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SCI: Tech Fears Arise Over Norton and Pifts.exe

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posted on Mar, 11 2009 @ 12:36 AM
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Well... it looks like Symantec is in full damage control mode.

www.thetechherald.com...

I've only got one thing to say... Steve Ragan, exactly how many eye witness statements did you check out before 'publishing' your story.

So much for verifying ANY of the facts...

Just because some of us proudly wear tinfoil hats
, doesn't mean we can't see a disinformation story when we see it.

I hope you didn't leave too many lips marks on Dave Cole's rump...

Eh, Stevie?



PS. Something like 376,000,000 hits on Google.

What a freak show.



[edit on 11-3-2009 by golemina]




posted on Mar, 11 2009 @ 12:54 AM
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Sauron,

Thanks for the update. Seems like AboveTopSecret really did make into PCWorld. Good article to save. Made my night. Thank you.

ps. Which member was quoted?



posted on Mar, 11 2009 @ 12:57 AM
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reply to post by Tripnman
 


You need to go to ¨advanced search options¨ and make sure you include in the search ¨hidden files and folders¨ otherwise you will not see it



posted on Mar, 11 2009 @ 01:01 AM
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reply to post by Gouki
 


I was quoted, it's the first post.

Ugh, I love how they blame the thread deletion on 4chan, when they were deleting threads before 4chan even got involved. I was around for the first thread on /g/, and there were threads being deleted before the OP of that thread posted anything.



posted on Mar, 11 2009 @ 01:39 AM
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I'm not going to read through every single post, after the first few pages I believe I get the basic idea. I work in IT for a living and have always despised Norton because it always caused problems!

Just about every new computer comes with a 60 day trial of Norton Internet Security pre-installed. Besides it's half ass protection it's a resource hog. Not to mention how many computers I've had to repair after the 60 day trail expires and suddenly there internet stopped working. Either I had to eventually re-install the OS or I would have to preform various techniques to repair the tcp/ip and cryptography protocols.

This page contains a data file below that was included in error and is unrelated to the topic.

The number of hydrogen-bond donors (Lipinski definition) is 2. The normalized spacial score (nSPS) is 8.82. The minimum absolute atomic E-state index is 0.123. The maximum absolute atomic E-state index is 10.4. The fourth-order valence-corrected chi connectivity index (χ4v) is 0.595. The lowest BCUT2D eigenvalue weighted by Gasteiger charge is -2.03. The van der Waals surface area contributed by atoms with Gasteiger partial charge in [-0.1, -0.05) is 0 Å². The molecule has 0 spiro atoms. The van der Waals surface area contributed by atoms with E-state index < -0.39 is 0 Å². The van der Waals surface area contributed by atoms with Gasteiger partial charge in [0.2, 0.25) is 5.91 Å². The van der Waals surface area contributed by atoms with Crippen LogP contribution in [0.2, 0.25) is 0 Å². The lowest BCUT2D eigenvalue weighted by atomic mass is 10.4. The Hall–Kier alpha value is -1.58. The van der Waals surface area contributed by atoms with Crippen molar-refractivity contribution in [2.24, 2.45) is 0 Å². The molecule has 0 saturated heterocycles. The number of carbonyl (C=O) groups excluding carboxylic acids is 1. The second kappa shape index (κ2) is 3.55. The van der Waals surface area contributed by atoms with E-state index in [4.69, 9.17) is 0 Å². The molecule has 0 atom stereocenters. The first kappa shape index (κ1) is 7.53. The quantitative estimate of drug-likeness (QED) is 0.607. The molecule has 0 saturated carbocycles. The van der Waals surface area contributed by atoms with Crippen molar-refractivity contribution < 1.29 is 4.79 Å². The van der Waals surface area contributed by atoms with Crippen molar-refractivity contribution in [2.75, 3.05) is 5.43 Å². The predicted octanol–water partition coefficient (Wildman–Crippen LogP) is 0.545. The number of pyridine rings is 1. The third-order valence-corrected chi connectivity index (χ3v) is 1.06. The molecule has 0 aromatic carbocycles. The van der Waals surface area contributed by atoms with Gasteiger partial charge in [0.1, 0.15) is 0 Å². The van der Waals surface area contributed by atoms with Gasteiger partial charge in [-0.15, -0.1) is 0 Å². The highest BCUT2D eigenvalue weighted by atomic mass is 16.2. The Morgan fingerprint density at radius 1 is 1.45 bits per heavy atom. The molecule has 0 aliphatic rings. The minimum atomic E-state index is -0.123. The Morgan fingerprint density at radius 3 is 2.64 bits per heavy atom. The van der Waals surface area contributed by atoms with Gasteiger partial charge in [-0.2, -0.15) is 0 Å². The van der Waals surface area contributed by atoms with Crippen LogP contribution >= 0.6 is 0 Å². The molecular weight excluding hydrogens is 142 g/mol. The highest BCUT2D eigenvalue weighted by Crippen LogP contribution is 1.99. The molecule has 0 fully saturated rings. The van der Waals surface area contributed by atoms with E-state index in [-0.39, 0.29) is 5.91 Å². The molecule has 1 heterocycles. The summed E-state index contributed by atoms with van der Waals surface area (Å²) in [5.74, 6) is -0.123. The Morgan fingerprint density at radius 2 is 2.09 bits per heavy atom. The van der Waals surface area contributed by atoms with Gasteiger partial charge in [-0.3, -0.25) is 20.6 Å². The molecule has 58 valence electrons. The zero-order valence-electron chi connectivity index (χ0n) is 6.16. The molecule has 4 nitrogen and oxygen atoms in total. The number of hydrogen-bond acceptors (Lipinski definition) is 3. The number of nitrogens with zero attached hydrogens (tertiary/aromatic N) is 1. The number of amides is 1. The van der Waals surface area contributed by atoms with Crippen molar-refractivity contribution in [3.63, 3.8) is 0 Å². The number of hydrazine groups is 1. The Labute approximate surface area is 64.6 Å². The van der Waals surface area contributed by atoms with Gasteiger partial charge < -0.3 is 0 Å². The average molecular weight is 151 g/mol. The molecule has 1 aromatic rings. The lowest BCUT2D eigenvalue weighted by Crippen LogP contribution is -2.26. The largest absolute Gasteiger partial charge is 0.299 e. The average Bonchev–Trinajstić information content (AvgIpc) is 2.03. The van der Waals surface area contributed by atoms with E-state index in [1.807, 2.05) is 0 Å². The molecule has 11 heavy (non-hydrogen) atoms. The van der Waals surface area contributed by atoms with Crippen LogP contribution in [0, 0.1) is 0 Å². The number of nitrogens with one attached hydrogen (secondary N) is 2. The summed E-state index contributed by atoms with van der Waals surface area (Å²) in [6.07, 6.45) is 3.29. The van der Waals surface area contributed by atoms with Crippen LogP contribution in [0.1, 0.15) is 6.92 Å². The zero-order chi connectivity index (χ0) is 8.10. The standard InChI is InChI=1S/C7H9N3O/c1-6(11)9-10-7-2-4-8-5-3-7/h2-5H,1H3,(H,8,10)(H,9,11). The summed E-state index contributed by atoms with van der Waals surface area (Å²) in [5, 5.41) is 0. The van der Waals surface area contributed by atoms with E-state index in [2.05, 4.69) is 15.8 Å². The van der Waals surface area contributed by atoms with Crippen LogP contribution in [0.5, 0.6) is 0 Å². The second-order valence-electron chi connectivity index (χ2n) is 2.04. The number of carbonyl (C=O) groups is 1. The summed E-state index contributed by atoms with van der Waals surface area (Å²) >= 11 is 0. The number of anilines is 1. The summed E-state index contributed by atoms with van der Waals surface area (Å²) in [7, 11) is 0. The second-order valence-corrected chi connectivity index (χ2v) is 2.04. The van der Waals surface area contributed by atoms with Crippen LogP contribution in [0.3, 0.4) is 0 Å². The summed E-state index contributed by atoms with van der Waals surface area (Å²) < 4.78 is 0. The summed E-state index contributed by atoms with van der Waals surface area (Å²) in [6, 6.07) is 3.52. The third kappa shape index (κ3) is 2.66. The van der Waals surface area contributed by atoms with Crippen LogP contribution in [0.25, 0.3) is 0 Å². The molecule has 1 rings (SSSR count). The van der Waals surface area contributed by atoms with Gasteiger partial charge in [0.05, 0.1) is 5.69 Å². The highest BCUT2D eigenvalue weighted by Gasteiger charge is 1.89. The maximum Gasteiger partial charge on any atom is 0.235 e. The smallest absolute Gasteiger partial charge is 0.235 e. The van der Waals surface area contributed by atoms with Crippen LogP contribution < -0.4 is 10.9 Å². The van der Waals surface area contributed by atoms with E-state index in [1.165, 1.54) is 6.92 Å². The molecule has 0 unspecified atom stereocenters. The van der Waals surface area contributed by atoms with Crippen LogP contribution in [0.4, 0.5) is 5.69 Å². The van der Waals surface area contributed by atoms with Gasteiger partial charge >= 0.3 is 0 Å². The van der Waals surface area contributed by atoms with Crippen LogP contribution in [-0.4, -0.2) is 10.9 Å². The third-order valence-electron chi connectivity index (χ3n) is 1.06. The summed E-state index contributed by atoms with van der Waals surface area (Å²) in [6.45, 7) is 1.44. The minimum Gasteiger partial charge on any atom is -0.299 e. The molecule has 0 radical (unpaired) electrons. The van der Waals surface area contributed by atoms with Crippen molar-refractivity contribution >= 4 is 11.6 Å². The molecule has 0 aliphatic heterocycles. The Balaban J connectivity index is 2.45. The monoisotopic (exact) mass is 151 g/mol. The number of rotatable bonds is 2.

i saw a consistent pattern where customers would bring in there laptop / desktop and they couldn't get net access. Today I believe it's done intentionally by Norton so you have to use there crappy products.

I'll have to get a copy of this .exe and look it over and see if I can find out anything suspicious.

In the meantime I'd start by using Norton Removal Tool (google it) and get a real security solution.



posted on Mar, 11 2009 @ 02:16 AM
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Ole Dave Coles must be getting more confident with EACH retelling of the story...

(Not really, all the net 'journalists' are PARROTING Dave Coles 'official' explanation of the events that transpired...)

Small excerpt from Robert McMillan, IDG News Service on www.thestandard.com...


PIFTS (Product Information Framework Troubleshooter) is a diagnostic program that Symantec periodically sends out to users to anonymously collect information such as the operating system and version number of the product being used in order to get a snapshot of its user base. The troublesome, unsigned PIFTS.exe file is no longer being distributed, but it never represented any kind of security threat, Kyle said. "If a user would have accepted it they should have been fine, and if they declined it they should have been fine."